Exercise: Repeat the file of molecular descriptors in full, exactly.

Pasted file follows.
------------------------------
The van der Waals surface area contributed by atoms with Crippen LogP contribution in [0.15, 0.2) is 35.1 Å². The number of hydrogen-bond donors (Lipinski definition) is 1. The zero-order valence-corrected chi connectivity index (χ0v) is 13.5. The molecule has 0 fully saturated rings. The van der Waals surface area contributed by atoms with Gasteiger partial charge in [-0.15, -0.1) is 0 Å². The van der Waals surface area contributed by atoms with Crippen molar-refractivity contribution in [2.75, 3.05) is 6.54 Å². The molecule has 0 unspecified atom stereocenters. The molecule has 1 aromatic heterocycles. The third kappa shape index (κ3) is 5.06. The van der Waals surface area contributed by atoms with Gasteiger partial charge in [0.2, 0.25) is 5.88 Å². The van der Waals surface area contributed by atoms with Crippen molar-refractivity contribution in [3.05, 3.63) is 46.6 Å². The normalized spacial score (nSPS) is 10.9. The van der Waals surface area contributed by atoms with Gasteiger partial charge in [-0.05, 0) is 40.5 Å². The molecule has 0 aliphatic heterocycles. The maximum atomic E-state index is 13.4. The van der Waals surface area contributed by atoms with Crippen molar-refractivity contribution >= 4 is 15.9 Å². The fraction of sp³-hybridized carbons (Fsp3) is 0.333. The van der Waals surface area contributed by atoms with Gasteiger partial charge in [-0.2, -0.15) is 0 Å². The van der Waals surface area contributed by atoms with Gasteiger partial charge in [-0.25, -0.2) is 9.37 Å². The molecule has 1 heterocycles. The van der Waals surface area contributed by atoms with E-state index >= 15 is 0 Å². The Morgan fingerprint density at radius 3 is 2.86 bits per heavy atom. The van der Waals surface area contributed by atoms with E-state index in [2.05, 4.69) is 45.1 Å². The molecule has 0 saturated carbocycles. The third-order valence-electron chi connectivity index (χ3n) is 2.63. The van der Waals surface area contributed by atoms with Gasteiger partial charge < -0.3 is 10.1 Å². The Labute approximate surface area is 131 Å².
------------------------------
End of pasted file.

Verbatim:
The van der Waals surface area contributed by atoms with Crippen LogP contribution in [0.15, 0.2) is 35.1 Å². The number of hydrogen-bond donors (Lipinski definition) is 1. The zero-order valence-corrected chi connectivity index (χ0v) is 13.5. The molecule has 0 fully saturated rings. The van der Waals surface area contributed by atoms with Gasteiger partial charge in [-0.15, -0.1) is 0 Å². The van der Waals surface area contributed by atoms with Crippen molar-refractivity contribution in [2.75, 3.05) is 6.54 Å². The molecule has 0 unspecified atom stereocenters. The molecule has 1 aromatic heterocycles. The third kappa shape index (κ3) is 5.06. The van der Waals surface area contributed by atoms with Gasteiger partial charge in [0.2, 0.25) is 5.88 Å². The van der Waals surface area contributed by atoms with Crippen molar-refractivity contribution in [3.05, 3.63) is 46.6 Å². The normalized spacial score (nSPS) is 10.9. The van der Waals surface area contributed by atoms with Gasteiger partial charge in [-0.05, 0) is 40.5 Å². The molecule has 0 aliphatic heterocycles. The maximum atomic E-state index is 13.4. The van der Waals surface area contributed by atoms with Crippen molar-refractivity contribution >= 4 is 15.9 Å². The fraction of sp³-hybridized carbons (Fsp3) is 0.333. The van der Waals surface area contributed by atoms with Gasteiger partial charge in [-0.2, -0.15) is 0 Å². The van der Waals surface area contributed by atoms with Gasteiger partial charge in [-0.25, -0.2) is 9.37 Å². The molecule has 1 heterocycles. The van der Waals surface area contributed by atoms with E-state index >= 15 is 0 Å². The Morgan fingerprint density at radius 3 is 2.86 bits per heavy atom. The van der Waals surface area contributed by atoms with E-state index in [2.05, 4.69) is 45.1 Å². The molecule has 0 saturated carbocycles. The third-order valence-electron chi connectivity index (χ3n) is 2.63. The van der Waals surface area contributed by atoms with Gasteiger partial charge < -0.3 is 10.1 Å². The Labute approximate surface area is 131 Å².